"I don't think either side felt like they were under a lot of pressure back in March," Mara said. "But as we got through the month of July here and we were closing in on training camps opening, I know both sides felt some pressure to get this done. And I'm just thankful what we were able to do without having to cancel any preseason games other than, of course, the Hall of Fame game."

Mara spoke about NFL fans and how he understands that they didn't appreciate or like an offseason in which the only football news concerned negotiations and acrimony between the owners and players. But he insisted the process was necessary to ensure that the NFL will continue to grow and prosper. And he emphasized that players will be the primary beneficiaries of the improvements this deal will deliver.

"We wanted to certainly do something on the overall economics because we have felt for a number of years now that our margins were shrinking considerably," Mara said. "And even though revenues were growing at a pretty good rate, our expenses were growing a lot faster. So we thought that we had to make some changes in that area. We were able to do that. We also wanted to do something to fix the rookie system and the salaries that were getting paid to the top of the first round were getting completely out of hand. The most inefficient money you spend as a franchise is on top of that first round. So we wanted to do something about that and get some of that money into the locker room to proven players as opposed to players that were unproven. We also needed to do something for retired players. We all felt an obligation.

"This is a business and we made a bad deal back in 2006," Mara said of the previous CBA.

"The players themselves admitted that they made a terrific deal back then, and this was an opportunity for us to try to correct that. I'm just thankful that we're able to do it without having to cancel games. I was not all that confident about that once the lockout started. I was really fearful that maybe some games would be lost, particularly the longer this thing dragged on. We really started to make some progress over the last, I would say, five or six weeks, particularly when we started meeting with the players – just owners and players without any lawyers in the room. That's when we really started to make some progress. I think we built up a trust factor there and a mutual respect and we really started moving on some of these issues. I kind of wish we had done that quite a bit earlier, maybe we would have gotten this thing done sooner. But you live and learn. I think it's a good lesson in the future that sometimes you just need to get the principals together and get them talking to one another rather than having a bunch of your lawyers and advisors around where too much time is spent just posturing instead of just talking things out."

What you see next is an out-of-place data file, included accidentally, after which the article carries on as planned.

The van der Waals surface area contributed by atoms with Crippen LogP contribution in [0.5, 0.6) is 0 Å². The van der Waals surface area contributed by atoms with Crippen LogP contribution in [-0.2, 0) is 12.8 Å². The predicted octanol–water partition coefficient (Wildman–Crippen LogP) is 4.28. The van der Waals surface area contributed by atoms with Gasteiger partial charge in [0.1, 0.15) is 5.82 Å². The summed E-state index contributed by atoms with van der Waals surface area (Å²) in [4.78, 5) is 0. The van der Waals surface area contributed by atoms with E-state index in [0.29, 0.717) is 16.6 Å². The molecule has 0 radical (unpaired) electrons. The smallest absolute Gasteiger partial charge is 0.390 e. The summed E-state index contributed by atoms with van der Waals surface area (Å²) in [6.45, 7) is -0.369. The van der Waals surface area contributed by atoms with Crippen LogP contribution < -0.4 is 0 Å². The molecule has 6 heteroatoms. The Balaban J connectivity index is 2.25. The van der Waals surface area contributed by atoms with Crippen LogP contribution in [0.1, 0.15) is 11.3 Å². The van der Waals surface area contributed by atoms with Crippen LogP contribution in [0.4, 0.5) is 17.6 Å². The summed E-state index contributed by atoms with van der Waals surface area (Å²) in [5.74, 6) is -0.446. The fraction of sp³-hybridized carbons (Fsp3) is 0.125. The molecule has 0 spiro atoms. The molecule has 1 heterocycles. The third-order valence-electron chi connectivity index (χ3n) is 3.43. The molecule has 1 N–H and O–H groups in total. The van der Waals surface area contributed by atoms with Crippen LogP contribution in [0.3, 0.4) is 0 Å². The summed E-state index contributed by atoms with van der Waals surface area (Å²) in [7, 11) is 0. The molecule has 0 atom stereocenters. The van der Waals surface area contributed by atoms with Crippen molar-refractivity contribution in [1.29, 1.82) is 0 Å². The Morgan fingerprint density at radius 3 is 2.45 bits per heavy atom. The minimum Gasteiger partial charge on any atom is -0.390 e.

But Mara emphasized that much of the negotiations were not about money. The players and their representatives were concerned about work rules, safety issues and long-term health concerns.

"We spent an awful lot of time talking about what I would call non-economic terms – how much time they're on the field and what the offseason program could be and what the medical benefits are and injury protection and issues like that," Mara said. "They were very concerned about that. I had thought, quite frankly, that once we got the core economic issues worked out, which we did quite some time ago, I thought that the rest of the negotiation would move a lot more quickly. But that was not the case. We spent a lot of time talking about what I would refer to as the 'work rules' and the rookie system and injury protection."

The players wanted changes to both training camp and in-season work routines.

"The players' feeling was that they spend too much time in pads," Mara said. "It didn't really affect our team all that much because most NFL teams by the halfway point, they're using the shells, they're not using full shoulder pads and full pads and they're kind of backing off."

Mara said the players very much wanted to eliminate twice-daily training camp practices.  

"They definitely wanted to discontinue that practice," Mara said. "In effect, we've done that.

The second practice now has to be basically not much more than a walkthrough."

The owners had originally sought to implement an 18-game regular season schedule. Under the new agreement, the 16-game slate will remain at least through the 2013 season and any changes must be approved by the players association.

"I think it will be revisited at some point, but you talk about a decision that was a deal breaker for the players," Mara said. "They wanted no part of that. It got to the point where several of the owners continued to push on it, and I even lost my patience with it a little bit. At one time, I said to Jerry Jones, who was probably one of the biggest proponents of it, I said, 'I'll tell you what, if you can go in there and sell them on that 18-game season, I'll wear a Cowboys jersey around Times Square.' So he went in there and gave it his best shot, but I knew what the outcome was going to be."